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President's rambling, disjointed speech on acquittal showcases why people hate him - but also why so many love his fight

Henry Olsen


 

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Victory speech: ‘Without a prompter he is the most inarticulate US president in history’. Photo: Leah Millis/Reuters

Victory speech: ‘Without a prompter he is the most inarticulate US president in history’. Photo: Leah Millis/Reuters

REUTERS

Victory speech: ‘Without a prompter he is the most inarticulate US president in history’. Photo: Leah Millis/Reuters

US President Donald Trump inspires devotion and hatred in nearly equal measures. His address yesterday celebrating his acquittal by the Senate showed exactly why that's the case.

It is easy to see why people hate him so much. The speech wasn't a speech at all. His rambling, disjointed talk touched on so many topics, with so many half-finished asides, that a GPS couldn't have steered you to the right destination.

When he doesn't have a teleprompter, he is easily the most inarticulate president in history.

He's also incredibly unreflective. He remains utterly blind to the moral problems on full display in the rough transcript of his infamous phone call with Ukrainian President Volodymyr Zelensky.

Rooting out corruption in an important US ally is in the public interest. Telling that ally's leader to work with your personal lawyer to investigate your potential opponent is not. He doesn't see that, and he never will.

Trump is vindictive beyond belief. Let's not kid ourselves; successful politicians know how important it is to cultivate and reward friends and punish enemies. But democratic politicians also know how to put personal feelings aside at key moments or conceal their hate.

Trump invoked adversaries such as House Speaker Nancy Pelosi and lead impeachment manager California congressman Adam Schiff, and characterised them as "vicious and mean" and targeted them for a host of other attacks.

The president spoke about the need to work for the common good, but it's hard to see how he can ever work with Democrats again.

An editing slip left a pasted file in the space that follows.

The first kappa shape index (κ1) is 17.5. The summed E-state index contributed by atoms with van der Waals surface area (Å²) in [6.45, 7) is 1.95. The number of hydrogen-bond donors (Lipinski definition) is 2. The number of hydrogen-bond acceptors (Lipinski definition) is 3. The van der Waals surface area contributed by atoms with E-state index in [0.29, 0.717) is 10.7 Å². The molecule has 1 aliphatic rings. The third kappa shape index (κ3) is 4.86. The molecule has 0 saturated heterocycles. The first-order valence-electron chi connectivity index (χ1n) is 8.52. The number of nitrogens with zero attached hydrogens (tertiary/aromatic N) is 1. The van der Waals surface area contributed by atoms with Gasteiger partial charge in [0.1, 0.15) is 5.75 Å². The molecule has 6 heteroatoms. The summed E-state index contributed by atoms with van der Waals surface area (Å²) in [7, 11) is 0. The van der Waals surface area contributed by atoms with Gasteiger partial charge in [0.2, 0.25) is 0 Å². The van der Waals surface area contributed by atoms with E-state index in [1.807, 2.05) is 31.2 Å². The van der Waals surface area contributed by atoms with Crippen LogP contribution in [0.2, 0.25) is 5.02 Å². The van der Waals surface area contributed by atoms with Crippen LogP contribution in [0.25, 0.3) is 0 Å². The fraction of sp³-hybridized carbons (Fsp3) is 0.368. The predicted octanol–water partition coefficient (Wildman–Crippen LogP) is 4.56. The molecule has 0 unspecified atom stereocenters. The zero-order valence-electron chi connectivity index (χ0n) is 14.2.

And yet, he is right about so many things. The attacks on him from the moment he won were unprecedented, vicious and cruel.

People did leak to the press and make up facts to bring him down. He has been subjected to more vituperation and scorn than any president in decades, if not in more than a century.

He has been under intense, direct personal attack for so long, it's almost hard to remember that this isn't normal political behaviour. That's on his enemies, and it's destroying America's political culture.

His fans love the fact that he's a fighter, and yesterday's talk showed how much he loves to fight. He regularly referred to his legal team and congressional defenders as "warriors" and spoke of friendships being forged in battle.

Most politicians ultimately want to be loved and are not capable of withstanding the type of barrage Trump endured. They find a way to make it stop, whether by changing the topic or by striking a deal with their tormentors.

Trump said no other president could have withstood this level of vitriol, and he might be right.

But while Trump also wants to be loved, he won't buy that love by looking weak. And so he fights, tenaciously and with everything he has.

Trump's fans love that because they, too, feel under attack. Conservative Christians believe, with good reason, that progressives hate them. Blue-collar former Democrats know that many think they are "deplorables".

Republicans have been called stupid and evil for so long that it just seems normal to sit and take it, seething inside but calm as far as the world can tell.

When Trump fights back, he's fighting back for all those people, and they love him for it.

Trump haters argue that none of that matters, that his manifest deficiencies are so great we should ignore his accomplishments and his virtues.

But that's precisely what's in dispute. Senate acquittal means the people themselves will weigh all of his faults and all of his virtues together and make their choice.

That's how it should be in a democracy.

Trump is often said to be what we get when entertainment and politics meld. There's some truth to that, so let me conclude with an analogy to a movie that came to mind as I listened to Trump: '10 Cloverfield Lane'.

The horror flick revolves around the question of whether a character, played by John Goodman, is insane or whether Earth really has been invaded by aliens.

By the end of the movie, we learn that Goodman is murderous and crazed - and that there is an alien invasion.

President Trump's speech left me with a similar, frightening question: What if Trump is both unfit for office and right about the character of his foes? (© Washington Post)

Irish Independent